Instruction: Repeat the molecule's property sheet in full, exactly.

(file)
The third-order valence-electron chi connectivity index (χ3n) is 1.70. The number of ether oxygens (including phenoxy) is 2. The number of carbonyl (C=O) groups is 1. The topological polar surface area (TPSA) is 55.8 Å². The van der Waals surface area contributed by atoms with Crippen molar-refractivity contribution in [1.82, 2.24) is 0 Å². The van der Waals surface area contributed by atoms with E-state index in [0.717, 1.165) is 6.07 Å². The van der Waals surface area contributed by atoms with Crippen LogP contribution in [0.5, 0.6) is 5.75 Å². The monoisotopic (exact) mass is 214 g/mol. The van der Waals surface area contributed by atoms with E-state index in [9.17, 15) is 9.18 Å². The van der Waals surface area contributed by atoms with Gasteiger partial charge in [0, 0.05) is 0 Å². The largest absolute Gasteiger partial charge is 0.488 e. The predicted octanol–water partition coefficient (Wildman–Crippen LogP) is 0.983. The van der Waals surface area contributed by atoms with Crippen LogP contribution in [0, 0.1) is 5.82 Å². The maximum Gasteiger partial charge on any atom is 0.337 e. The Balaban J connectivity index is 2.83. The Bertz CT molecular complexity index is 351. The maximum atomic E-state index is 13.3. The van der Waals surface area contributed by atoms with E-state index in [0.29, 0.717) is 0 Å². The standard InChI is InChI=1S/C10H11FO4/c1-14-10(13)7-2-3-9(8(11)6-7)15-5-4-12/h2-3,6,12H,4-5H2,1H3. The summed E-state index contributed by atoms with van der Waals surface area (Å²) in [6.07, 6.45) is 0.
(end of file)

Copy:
The third-order valence-electron chi connectivity index (χ3n) is 1.70. The number of ether oxygens (including phenoxy) is 2. The number of carbonyl (C=O) groups is 1. The topological polar surface area (TPSA) is 55.8 Å². The van der Waals surface area contributed by atoms with Crippen molar-refractivity contribution in [1.82, 2.24) is 0 Å². The van der Waals surface area contributed by atoms with E-state index in [0.717, 1.165) is 6.07 Å². The van der Waals surface area contributed by atoms with Crippen LogP contribution in [0.5, 0.6) is 5.75 Å². The monoisotopic (exact) mass is 214 g/mol. The van der Waals surface area contributed by atoms with E-state index in [9.17, 15) is 9.18 Å². The van der Waals surface area contributed by atoms with Gasteiger partial charge in [0, 0.05) is 0 Å². The largest absolute Gasteiger partial charge is 0.488 e. The predicted octanol–water partition coefficient (Wildman–Crippen LogP) is 0.983. The van der Waals surface area contributed by atoms with Crippen LogP contribution in [0, 0.1) is 5.82 Å². The maximum Gasteiger partial charge on any atom is 0.337 e. The Balaban J connectivity index is 2.83. The Bertz CT molecular complexity index is 351. The maximum atomic E-state index is 13.3. The van der Waals surface area contributed by atoms with E-state index in [0.29, 0.717) is 0 Å². The standard InChI is InChI=1S/C10H11FO4/c1-14-10(13)7-2-3-9(8(11)6-7)15-5-4-12/h2-3,6,12H,4-5H2,1H3. The summed E-state index contributed by atoms with van der Waals surface area (Å²) in [6.07, 6.45) is 0.